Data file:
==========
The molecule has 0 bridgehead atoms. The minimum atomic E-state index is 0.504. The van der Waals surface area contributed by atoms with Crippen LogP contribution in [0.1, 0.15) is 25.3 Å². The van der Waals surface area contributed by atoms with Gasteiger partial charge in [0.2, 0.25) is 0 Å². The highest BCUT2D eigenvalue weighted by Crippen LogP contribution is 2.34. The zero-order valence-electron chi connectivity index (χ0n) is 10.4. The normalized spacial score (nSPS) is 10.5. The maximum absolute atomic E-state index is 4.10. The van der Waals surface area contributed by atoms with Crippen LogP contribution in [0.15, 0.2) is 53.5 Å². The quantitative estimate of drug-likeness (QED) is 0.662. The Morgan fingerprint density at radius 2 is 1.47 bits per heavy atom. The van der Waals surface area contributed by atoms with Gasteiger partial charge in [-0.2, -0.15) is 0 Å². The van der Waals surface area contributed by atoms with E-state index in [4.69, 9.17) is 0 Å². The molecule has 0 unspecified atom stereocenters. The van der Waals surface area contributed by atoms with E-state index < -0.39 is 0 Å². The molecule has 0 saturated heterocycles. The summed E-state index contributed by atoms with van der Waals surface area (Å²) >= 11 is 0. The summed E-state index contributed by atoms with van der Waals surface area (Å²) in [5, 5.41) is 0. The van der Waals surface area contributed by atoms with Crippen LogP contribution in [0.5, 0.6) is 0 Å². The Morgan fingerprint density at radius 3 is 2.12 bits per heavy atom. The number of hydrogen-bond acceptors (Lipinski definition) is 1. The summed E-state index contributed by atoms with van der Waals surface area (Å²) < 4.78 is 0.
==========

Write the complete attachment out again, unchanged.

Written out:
The molecule has 0 bridgehead atoms. The minimum atomic E-state index is 0.504. The van der Waals surface area contributed by atoms with Crippen LogP contribution in [0.1, 0.15) is 25.3 Å². The van der Waals surface area contributed by atoms with Gasteiger partial charge in [0.2, 0.25) is 0 Å². The highest BCUT2D eigenvalue weighted by Crippen LogP contribution is 2.34. The zero-order valence-electron chi connectivity index (χ0n) is 10.4. The normalized spacial score (nSPS) is 10.5. The maximum absolute atomic E-state index is 4.10. The van der Waals surface area contributed by atoms with Crippen LogP contribution in [0.15, 0.2) is 53.5 Å². The quantitative estimate of drug-likeness (QED) is 0.662. The Morgan fingerprint density at radius 2 is 1.47 bits per heavy atom. The van der Waals surface area contributed by atoms with Gasteiger partial charge in [-0.2, -0.15) is 0 Å². The van der Waals surface area contributed by atoms with E-state index in [4.69, 9.17) is 0 Å². The molecule has 0 unspecified atom stereocenters. The van der Waals surface area contributed by atoms with E-state index < -0.39 is 0 Å². The molecule has 0 saturated heterocycles. The summed E-state index contributed by atoms with van der Waals surface area (Å²) >= 11 is 0. The summed E-state index contributed by atoms with van der Waals surface area (Å²) in [5, 5.41) is 0. The van der Waals surface area contributed by atoms with Crippen LogP contribution in [0.5, 0.6) is 0 Å². The Morgan fingerprint density at radius 3 is 2.12 bits per heavy atom. The number of hydrogen-bond acceptors (Lipinski definition) is 1. The summed E-state index contributed by atoms with van der Waals surface area (Å²) < 4.78 is 0.